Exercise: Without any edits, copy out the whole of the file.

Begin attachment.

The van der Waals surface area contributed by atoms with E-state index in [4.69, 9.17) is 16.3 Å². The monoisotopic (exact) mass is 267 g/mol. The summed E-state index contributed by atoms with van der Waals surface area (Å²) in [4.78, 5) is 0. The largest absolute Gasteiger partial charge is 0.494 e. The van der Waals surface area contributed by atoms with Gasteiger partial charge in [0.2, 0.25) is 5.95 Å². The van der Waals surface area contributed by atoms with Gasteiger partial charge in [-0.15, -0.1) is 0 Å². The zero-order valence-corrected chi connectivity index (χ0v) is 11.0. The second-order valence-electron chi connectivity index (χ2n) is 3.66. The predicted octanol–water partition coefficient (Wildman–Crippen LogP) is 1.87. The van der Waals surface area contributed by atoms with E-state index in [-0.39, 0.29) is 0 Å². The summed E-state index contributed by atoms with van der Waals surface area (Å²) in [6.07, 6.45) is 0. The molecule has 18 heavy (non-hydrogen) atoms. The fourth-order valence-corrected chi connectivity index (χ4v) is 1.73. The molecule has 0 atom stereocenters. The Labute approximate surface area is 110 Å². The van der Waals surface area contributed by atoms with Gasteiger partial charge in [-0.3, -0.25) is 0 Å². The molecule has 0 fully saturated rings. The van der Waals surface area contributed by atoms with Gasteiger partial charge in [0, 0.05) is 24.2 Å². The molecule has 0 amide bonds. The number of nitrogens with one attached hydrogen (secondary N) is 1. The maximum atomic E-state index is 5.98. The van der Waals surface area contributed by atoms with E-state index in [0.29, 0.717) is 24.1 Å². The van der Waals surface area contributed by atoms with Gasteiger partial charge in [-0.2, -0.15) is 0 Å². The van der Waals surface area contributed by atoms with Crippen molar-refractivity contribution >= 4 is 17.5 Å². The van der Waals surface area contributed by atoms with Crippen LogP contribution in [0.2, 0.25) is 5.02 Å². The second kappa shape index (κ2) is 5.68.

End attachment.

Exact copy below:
The van der Waals surface area contributed by atoms with E-state index in [4.69, 9.17) is 16.3 Å². The monoisotopic (exact) mass is 267 g/mol. The summed E-state index contributed by atoms with van der Waals surface area (Å²) in [4.78, 5) is 0. The largest absolute Gasteiger partial charge is 0.494 e. The van der Waals surface area contributed by atoms with Gasteiger partial charge in [0.2, 0.25) is 5.95 Å². The van der Waals surface area contributed by atoms with Gasteiger partial charge in [-0.15, -0.1) is 0 Å². The zero-order valence-corrected chi connectivity index (χ0v) is 11.0. The second-order valence-electron chi connectivity index (χ2n) is 3.66. The predicted octanol–water partition coefficient (Wildman–Crippen LogP) is 1.87. The van der Waals surface area contributed by atoms with E-state index in [-0.39, 0.29) is 0 Å². The summed E-state index contributed by atoms with van der Waals surface area (Å²) in [6.07, 6.45) is 0. The molecule has 18 heavy (non-hydrogen) atoms. The fourth-order valence-corrected chi connectivity index (χ4v) is 1.73. The molecule has 0 atom stereocenters. The Labute approximate surface area is 110 Å². The van der Waals surface area contributed by atoms with Gasteiger partial charge in [-0.3, -0.25) is 0 Å². The molecule has 0 fully saturated rings. The van der Waals surface area contributed by atoms with Gasteiger partial charge in [0, 0.05) is 24.2 Å². The molecule has 0 amide bonds. The number of nitrogens with one attached hydrogen (secondary N) is 1. The maximum atomic E-state index is 5.98. The van der Waals surface area contributed by atoms with E-state index in [0.29, 0.717) is 24.1 Å². The van der Waals surface area contributed by atoms with Gasteiger partial charge in [-0.2, -0.15) is 0 Å². The van der Waals surface area contributed by atoms with Crippen molar-refractivity contribution >= 4 is 17.5 Å². The van der Waals surface area contributed by atoms with Crippen LogP contribution in [0.2, 0.25) is 5.02 Å². The second kappa shape index (κ2) is 5.68.